Youngkin has been a fierce critic of DEI. In 2022, the governor banned teaching “inherently divisive concepts, including critical race theory” in K-12 schools. He later defended Martin Brown, his administration’s chief diversity, opportunity and inclusion officer, who faced calls for his resignation for declaring “DEI is dead,” according to CNN affiliate WTVR.

Universities become a culture war battleground

Mignonne Guy, an associate professor in the Department of African American Studies at VCU, said the university’s president first tasked her with creating curriculum to teach students about racial literacy in 2019.

Guy said she established the Committee on Racial Equity faculty group and the Committee on Racial Equity Student Advisory Group to develop criteria for courses that would satisfy a requirement for all undergraduate students at VCU.

The criteria, according to the university website, included teaching about “the historical and current structures of racialized power and privilege, including whiteness,” and the “social institutions, policies, and practices that contribute to and enable racism.”

Guy said having this knowledge is key to addressing systemic racism, or the policies and practices that result in unfair treatment of some people based on their race.

Blocking the racial literacy course requirement sends a message to students that “this is not a priority,” Guy said.

“This was not to change students’ minds, it was to give them the opportunity to have a lens and interrogate our country in ways that we have not adequately done in the past,” Guy said. “And not just interrogate it but come up with solutions for a different way of life.”

Anesia Lawson, a VCU student and president of university’s NAACP chapter, said she was hopeful the board would support the requirement given all the hard work from the committee.

Lawson said she and other students attended the board meeting where the vote took place and were disappointed by the result.

“It was truly heartbreaking,” she said.

Lawson said she reviewed the racial literacy curriculum as it was being developed and appreciated that it would teach students how systemic racism intersected with sociology, the sciences, leadership, and law, which would benefit her as an aspiring civil rights lawyer.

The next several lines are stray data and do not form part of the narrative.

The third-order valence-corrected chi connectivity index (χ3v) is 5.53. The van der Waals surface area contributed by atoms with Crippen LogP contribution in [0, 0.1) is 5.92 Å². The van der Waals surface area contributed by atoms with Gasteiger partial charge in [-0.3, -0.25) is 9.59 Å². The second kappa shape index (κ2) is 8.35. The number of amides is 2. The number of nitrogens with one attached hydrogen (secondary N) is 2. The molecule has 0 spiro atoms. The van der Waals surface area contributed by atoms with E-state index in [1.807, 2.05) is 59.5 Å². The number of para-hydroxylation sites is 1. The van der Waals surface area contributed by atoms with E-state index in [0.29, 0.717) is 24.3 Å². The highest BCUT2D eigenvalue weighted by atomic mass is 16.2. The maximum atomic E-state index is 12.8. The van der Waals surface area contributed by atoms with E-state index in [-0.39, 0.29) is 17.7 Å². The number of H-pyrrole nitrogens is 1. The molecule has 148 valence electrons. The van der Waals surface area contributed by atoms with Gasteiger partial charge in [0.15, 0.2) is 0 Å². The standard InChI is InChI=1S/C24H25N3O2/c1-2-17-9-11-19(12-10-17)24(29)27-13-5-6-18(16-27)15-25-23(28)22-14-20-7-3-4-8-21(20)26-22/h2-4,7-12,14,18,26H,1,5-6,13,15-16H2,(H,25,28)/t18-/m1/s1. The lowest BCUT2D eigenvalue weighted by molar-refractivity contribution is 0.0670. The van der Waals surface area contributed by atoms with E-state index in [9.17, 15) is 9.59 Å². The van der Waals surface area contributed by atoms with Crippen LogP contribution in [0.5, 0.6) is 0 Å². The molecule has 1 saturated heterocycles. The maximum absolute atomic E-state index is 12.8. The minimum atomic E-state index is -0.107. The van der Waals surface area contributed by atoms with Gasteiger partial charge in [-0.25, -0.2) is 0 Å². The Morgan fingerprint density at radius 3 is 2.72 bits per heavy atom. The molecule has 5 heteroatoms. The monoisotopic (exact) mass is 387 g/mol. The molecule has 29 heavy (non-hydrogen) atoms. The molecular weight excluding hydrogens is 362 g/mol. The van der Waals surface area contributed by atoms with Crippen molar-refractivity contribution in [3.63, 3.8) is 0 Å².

“We really see things through different lenses and not educating people on race and racism is a disadvantage to our society and moving forward,” she said.

Melissa Broeckelman-Post, a professor and the Basic Course Director in the Department of Communication at George Mason, said the “Just Societies” courses were meant to “prepare our students for the contemporary world, and employers and accreditors clearly articulate the need to require these learning outcomes.”

“Faculty are deeply concerned that some [board] members are trying to interfere with curriculum processes that are clearly in the purview of the faculty,” she said in an email.

But where proponents of diversity equity and inclusion see courses like those offered at VCU and George Mason as essential to understanding racial dynamics in the United States, many lawmakers and critics who oppose DEI claim the classes amount to “indoctrination.”

Former U.S. Amb. Robert Pence, who was appointed to the GMU Board of Visitors by Gov. Youngkin, echoed these claims during a May 2 board meeting, adding he understands why students are passionate about diversity, but he takes issue with the courses being mandated.

“What are you afraid of? That people won’t take this course if you don’t force feed ’em? That’s what you’re afraid of.”

In his letter, Walsh emphasized that the courses in the “Just Societies” curriculum will be offered this coming year, and that the delay will only impact the school’s decision on whether they’re required.

“We have to consider that the concerns being raised by these constituencies suggest that our case to establish this requirement is not as clear and compelling to such communities as they are to our students and faculty,” Walsh wrote. “The depths of disagreement on this topic call for more work to bring opposing interests more into agreement.”